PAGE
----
This mid-century home has some really lovely spatial features. This is perhaps no surprise considering it is the product of one of our favourites, Richard Neutra, in collaboration with another master of mid-century design, the woodworker George Nakashima who, the former house owner, John, told us: “designed the sliding panels on the kitchen (which Neutra didn’t like) and a hanging cabinet that left with a previous owner.”
Situated six miles from center city Philadelphia but, as John tells us: “surrounded by forests and open space”, the mid-century modern house was completed in 1958, and despite its seemingly modest size and appearance, there is clearly a lot of room to enjoy. Its former owners, John and George, spent the last ten years trying to bring the house back to its original condition, before deciding to sell.
The open plan living area, for instance, has ceilings high enough for the tallest of residents. Their height also really accentuates the views of the outdoors, something further helped by Neutra’s signature walls of glass, running all the way along one side of the room.
The connection with the surrounding area is also communicated in another, less conspicuous but no less emphatic way: through the thin lines of the window frames, which echo the thin trees dotted around the garden. This has the lovely effect of bringing the sense of nature right to the heart of the house, giving a wonderful sense of space and airiness.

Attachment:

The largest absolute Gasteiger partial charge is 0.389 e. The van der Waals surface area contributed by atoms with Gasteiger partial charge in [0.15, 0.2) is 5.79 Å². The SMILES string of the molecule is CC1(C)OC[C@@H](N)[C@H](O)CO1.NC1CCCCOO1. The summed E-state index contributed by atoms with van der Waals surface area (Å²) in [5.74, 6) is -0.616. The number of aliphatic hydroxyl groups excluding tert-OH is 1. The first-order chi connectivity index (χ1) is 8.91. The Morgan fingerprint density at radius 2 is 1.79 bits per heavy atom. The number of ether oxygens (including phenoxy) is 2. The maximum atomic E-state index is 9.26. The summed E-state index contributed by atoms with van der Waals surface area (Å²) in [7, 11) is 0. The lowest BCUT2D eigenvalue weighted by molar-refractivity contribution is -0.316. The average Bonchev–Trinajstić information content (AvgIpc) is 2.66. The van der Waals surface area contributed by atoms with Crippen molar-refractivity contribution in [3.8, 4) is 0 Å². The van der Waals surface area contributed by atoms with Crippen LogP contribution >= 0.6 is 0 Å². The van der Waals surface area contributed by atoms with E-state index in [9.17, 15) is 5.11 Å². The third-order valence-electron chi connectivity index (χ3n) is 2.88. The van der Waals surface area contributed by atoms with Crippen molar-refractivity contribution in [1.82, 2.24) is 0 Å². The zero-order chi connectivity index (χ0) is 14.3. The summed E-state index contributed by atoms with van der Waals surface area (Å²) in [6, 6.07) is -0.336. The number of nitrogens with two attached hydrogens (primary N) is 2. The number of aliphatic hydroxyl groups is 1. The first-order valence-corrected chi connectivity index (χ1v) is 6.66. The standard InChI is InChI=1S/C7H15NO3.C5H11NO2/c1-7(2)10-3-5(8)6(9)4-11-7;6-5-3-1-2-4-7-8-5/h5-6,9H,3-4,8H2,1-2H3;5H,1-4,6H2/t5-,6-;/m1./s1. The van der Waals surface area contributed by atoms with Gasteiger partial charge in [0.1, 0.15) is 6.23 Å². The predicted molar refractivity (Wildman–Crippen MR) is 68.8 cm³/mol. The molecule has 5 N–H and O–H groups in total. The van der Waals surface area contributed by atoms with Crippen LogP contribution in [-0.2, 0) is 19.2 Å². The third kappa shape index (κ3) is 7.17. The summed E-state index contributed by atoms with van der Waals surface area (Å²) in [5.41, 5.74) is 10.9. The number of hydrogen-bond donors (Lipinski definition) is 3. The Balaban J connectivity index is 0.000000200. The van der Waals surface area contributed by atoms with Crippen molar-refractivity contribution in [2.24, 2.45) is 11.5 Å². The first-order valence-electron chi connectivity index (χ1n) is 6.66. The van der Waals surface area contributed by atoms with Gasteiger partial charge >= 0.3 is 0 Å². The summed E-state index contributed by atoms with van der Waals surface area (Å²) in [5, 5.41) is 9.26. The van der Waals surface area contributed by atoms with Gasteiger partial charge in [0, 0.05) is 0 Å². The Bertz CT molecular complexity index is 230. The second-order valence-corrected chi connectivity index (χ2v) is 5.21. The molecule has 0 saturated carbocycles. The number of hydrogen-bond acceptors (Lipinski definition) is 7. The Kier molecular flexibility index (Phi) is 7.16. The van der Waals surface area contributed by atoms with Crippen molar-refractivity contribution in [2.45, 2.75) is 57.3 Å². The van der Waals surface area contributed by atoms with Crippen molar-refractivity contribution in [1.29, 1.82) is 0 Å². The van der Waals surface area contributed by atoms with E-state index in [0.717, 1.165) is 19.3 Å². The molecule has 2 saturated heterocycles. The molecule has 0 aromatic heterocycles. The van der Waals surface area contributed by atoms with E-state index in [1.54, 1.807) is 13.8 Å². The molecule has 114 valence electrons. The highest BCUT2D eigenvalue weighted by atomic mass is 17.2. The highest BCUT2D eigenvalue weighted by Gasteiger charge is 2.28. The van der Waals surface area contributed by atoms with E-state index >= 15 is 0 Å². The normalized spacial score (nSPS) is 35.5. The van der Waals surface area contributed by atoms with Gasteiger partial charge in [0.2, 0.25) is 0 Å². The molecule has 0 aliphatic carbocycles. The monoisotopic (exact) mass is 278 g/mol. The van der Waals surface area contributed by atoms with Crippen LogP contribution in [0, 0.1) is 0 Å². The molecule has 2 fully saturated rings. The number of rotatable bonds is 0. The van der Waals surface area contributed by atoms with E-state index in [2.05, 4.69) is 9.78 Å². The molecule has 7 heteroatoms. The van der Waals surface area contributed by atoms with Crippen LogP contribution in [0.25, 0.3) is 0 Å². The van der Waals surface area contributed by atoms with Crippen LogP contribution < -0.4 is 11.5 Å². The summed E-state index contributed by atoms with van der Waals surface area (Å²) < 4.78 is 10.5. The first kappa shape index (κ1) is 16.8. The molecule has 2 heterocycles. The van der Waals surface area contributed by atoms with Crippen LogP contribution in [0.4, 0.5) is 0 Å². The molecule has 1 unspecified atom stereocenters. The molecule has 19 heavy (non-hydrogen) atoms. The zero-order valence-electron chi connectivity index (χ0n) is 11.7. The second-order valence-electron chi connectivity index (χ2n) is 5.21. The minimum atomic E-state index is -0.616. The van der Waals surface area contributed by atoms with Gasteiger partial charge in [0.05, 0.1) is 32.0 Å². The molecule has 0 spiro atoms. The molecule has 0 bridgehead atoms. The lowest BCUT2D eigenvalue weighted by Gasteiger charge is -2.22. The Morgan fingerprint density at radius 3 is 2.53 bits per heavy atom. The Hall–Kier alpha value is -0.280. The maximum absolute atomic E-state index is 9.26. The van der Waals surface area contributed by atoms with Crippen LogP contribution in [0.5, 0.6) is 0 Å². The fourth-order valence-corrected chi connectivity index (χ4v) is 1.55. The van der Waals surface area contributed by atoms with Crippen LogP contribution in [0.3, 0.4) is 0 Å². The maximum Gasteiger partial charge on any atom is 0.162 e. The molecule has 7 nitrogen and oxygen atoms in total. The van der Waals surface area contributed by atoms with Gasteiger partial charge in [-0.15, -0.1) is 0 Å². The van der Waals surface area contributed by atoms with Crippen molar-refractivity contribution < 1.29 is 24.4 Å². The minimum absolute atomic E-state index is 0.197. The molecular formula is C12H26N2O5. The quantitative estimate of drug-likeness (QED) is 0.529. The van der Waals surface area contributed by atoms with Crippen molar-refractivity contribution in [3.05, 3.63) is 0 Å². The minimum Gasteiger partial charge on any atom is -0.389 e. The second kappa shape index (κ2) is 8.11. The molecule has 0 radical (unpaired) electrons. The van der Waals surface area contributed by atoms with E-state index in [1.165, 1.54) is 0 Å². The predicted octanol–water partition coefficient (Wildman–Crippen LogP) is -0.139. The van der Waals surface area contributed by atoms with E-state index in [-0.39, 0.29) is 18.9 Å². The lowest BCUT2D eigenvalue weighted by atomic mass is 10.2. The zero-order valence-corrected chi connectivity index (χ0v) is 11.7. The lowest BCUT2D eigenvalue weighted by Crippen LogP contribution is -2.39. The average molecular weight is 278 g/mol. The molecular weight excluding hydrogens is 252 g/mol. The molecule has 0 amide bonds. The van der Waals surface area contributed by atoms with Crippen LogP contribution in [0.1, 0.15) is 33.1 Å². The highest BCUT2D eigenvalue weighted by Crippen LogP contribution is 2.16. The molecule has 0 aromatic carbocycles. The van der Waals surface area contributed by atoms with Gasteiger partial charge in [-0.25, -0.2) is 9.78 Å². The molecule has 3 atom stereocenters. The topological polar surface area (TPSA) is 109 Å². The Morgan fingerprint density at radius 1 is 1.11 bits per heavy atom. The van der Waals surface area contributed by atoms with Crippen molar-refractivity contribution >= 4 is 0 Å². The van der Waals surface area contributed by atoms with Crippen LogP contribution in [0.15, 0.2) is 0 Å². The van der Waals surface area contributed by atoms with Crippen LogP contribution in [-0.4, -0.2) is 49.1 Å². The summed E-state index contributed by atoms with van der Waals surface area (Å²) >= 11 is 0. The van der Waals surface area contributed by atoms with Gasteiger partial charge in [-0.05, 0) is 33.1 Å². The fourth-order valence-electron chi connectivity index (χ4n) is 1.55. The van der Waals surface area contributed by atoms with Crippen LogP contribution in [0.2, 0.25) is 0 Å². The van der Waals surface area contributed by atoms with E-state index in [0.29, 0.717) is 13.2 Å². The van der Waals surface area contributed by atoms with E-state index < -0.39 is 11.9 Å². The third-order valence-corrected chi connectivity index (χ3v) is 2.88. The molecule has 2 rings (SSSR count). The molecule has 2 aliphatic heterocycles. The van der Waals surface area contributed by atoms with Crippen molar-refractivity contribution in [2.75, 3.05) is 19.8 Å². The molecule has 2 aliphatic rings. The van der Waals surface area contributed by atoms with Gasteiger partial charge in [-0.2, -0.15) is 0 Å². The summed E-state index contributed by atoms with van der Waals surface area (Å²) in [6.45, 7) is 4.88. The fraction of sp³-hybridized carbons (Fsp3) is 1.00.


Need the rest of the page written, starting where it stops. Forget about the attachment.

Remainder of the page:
Besides this, the house also benefits from some gorgeous woodwork, thanks, of course, to George Nakashima. Nakashima was a world class American woodworker and furniture maker who had worked on Tokyo’s Imperial Hotel alongside Frank Lloyd Wright back in the 1930s.
After being interned during the war alongside many other Japanese Americans, he managed to pick up a wealth of traditional Japanese architecture, subsequently bringing a particular Japanese-American fusion to his design practice.
Just from the pictures you can see how intricate the wood detailing is: rich, highly polished and composed so as not to overwhelm the other elements of the house. This is perhaps best illustrated in the ceiling in the living room and the cabinet beside the fireplace, linked together in a single irregular line with the lighter wood of the floor.
The house itself bears few abundantly obvious signs of Japanese influence, but it is in the modesty and simplicity of the design that it really captures the qualities of what each designer brought to their collaboration.